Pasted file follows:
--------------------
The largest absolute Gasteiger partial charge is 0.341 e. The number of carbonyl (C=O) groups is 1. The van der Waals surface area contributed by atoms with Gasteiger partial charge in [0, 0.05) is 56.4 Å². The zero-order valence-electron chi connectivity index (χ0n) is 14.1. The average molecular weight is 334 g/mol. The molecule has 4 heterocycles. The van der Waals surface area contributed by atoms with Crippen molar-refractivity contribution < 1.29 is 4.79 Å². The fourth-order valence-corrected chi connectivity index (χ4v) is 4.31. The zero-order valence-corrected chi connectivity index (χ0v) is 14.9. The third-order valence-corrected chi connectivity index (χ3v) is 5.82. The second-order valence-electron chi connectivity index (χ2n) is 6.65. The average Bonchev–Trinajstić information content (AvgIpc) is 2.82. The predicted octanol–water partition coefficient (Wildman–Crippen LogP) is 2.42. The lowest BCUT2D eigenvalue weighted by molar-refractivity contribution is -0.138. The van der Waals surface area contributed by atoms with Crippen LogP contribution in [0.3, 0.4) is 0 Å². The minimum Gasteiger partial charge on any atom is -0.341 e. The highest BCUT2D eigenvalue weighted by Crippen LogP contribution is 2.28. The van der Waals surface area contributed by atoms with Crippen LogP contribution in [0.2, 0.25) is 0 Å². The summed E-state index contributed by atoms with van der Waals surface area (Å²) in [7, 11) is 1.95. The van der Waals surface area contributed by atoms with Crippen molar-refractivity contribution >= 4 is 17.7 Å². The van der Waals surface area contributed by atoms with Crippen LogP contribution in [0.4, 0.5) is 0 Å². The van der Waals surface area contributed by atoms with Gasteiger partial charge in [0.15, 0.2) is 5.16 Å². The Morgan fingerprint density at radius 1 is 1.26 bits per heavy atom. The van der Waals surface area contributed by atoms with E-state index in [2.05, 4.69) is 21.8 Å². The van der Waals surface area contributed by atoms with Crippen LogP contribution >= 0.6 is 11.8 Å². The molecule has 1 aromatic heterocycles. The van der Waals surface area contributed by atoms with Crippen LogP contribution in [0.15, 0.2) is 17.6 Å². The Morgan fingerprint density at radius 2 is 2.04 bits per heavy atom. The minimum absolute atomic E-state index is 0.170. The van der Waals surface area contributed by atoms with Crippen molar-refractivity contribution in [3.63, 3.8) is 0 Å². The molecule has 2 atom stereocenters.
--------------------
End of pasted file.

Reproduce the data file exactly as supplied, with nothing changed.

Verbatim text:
The largest absolute Gasteiger partial charge is 0.341 e. The number of carbonyl (C=O) groups is 1. The van der Waals surface area contributed by atoms with Gasteiger partial charge in [0, 0.05) is 56.4 Å². The zero-order valence-electron chi connectivity index (χ0n) is 14.1. The average molecular weight is 334 g/mol. The molecule has 4 heterocycles. The van der Waals surface area contributed by atoms with Crippen molar-refractivity contribution < 1.29 is 4.79 Å². The fourth-order valence-corrected chi connectivity index (χ4v) is 4.31. The zero-order valence-corrected chi connectivity index (χ0v) is 14.9. The third-order valence-corrected chi connectivity index (χ3v) is 5.82. The second-order valence-electron chi connectivity index (χ2n) is 6.65. The average Bonchev–Trinajstić information content (AvgIpc) is 2.82. The predicted octanol–water partition coefficient (Wildman–Crippen LogP) is 2.42. The lowest BCUT2D eigenvalue weighted by molar-refractivity contribution is -0.138. The van der Waals surface area contributed by atoms with Crippen LogP contribution in [0.3, 0.4) is 0 Å². The minimum Gasteiger partial charge on any atom is -0.341 e. The highest BCUT2D eigenvalue weighted by Crippen LogP contribution is 2.28. The van der Waals surface area contributed by atoms with Crippen LogP contribution in [0.2, 0.25) is 0 Å². The summed E-state index contributed by atoms with van der Waals surface area (Å²) in [7, 11) is 1.95. The van der Waals surface area contributed by atoms with Crippen molar-refractivity contribution >= 4 is 17.7 Å². The van der Waals surface area contributed by atoms with Crippen LogP contribution in [0.4, 0.5) is 0 Å². The van der Waals surface area contributed by atoms with Gasteiger partial charge in [0.15, 0.2) is 5.16 Å². The Morgan fingerprint density at radius 1 is 1.26 bits per heavy atom. The van der Waals surface area contributed by atoms with E-state index in [2.05, 4.69) is 21.8 Å². The van der Waals surface area contributed by atoms with Crippen LogP contribution >= 0.6 is 11.8 Å². The molecule has 1 aromatic heterocycles. The van der Waals surface area contributed by atoms with Crippen LogP contribution in [0.15, 0.2) is 17.6 Å². The Morgan fingerprint density at radius 2 is 2.04 bits per heavy atom. The minimum absolute atomic E-state index is 0.170. The van der Waals surface area contributed by atoms with Crippen molar-refractivity contribution in [3.63, 3.8) is 0 Å². The molecule has 2 atom stereocenters.